The Startup
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The Startup

Finding Your Story Will Make You Grow

Stories can attract investors, customers, and engagement

Photo by Daniel Hjalmarsson on Unsplash

Whether you are a creative or a tech startup, customers and investors don’t only want to know your product, they want to know your story.

In recent years, I have been doing a lot of consulting for startup companies. When I am hired, often the first order of business is for me to create/revamp the investor presentation.

For companies that need funding, the investor presentation is a critical first step. It should intrigue investors. It should make them want to dig deeper, to want to learn more, and ultimately, invest in the growth of the company.

My industry is biotech. That means founders fill their investor presentations with towering piles of science. The founders fill the room with scientific datas and theories. Its all very impressive, and its all very technical.

I have been working in and around academic scientists for 23 years. Yet often, I have no idea what these presentations are talking about. I can’t even imagine what investors might think.

So, we take a step back. We get out of the weeds. If we can weave some of that science into a story, investors will understand why its important. Why it makes a company unique. How this particular company is going to save lives, find a cure for someone’s suffering. And why the company is an intriguing investment.

When investors, customers, or readers understand your story, you resonate with them. They “get” who you are, and why you do what you do. And they understand the potential you hold in the future.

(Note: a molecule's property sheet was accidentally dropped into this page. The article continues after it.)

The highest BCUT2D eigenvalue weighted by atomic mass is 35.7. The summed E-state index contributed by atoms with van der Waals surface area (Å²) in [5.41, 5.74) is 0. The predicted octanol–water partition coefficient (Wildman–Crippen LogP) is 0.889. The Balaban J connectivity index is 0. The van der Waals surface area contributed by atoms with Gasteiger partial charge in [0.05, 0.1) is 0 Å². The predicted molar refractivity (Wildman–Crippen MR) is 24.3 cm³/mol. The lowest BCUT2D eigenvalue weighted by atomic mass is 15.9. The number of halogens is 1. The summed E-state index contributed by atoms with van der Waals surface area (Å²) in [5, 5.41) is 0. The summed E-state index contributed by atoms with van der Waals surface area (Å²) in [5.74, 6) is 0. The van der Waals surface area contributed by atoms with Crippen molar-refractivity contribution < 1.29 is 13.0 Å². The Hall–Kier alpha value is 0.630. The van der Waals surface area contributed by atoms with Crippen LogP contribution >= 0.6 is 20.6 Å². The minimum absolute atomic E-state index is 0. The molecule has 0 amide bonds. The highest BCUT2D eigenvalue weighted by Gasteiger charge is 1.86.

If you can tell a compelling story, they will invest, or buy your product. You will grow.

There are a few key elements to telling your story.

Now, I’m not a marketing specialist. This comes from the years of sitting in meetings with new companies, or being the new company. These questions are the common themes I have seen over many years. Questions that I have asked others. The things we always want to know:

  1. What is the current market — who else is out there?
  2. What is the unique value or angle that you have in the market?
  3. What information do you have to support the value of your unique perspective? Or, if you are an individual or creative — what have you done in the past that relates to your unique value?

The information/evidence that is usually given in my sector is heavily scientific. I’ll give a more general example. Here is a short story that addresses all the question above. Its about a macrame plant hanger. The product itself needs to appeal to the customer or investor, but here is a story that can go with it.

We are an Etsy shop that sells macrame plant hangers. There are over 11K macrame plant hangers on Etsy. Ours is the only one that sells rainbow ones that can hold 2 plants. I learned how to macrame plant hangers with my grandma. We’d sit for long hours in the little greenhouse off of her kitchen, surrounded by her many plants. She taught me how to make so many different knots and tassels. I put the love of my grandma into every plant hanger.

We all have a story to tell.

While I have been helping companies tell their stories for years now, I believe we all have a story to tell. The advantage of starting my writing journey at 45 years old is that I have so many stories to tell. My experiences in business are just one of them. But perhaps my stories of how to create, grow, and run businesses will resonate if you know more about my story. So here it is:

I’ve learned so much in my career and I would be honored if my experiences could be valuable to other people. I have worked at the senior levels of Wall Street, Corporate America, and the world of startups. I have analyzed or operated hundreds of businesses of all sizes. I would like to distill the most valuable business tools that I have learned. To provide simple explanations and structured thinking. I want others to be able to apply the tools to their own businesses and lives.

What is your story?

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Deb Knobelman, PhD

Deb Knobelman, PhD

Neuroscience. Wall Street. C-Suite. Parent. Recovering Nervous Nelly.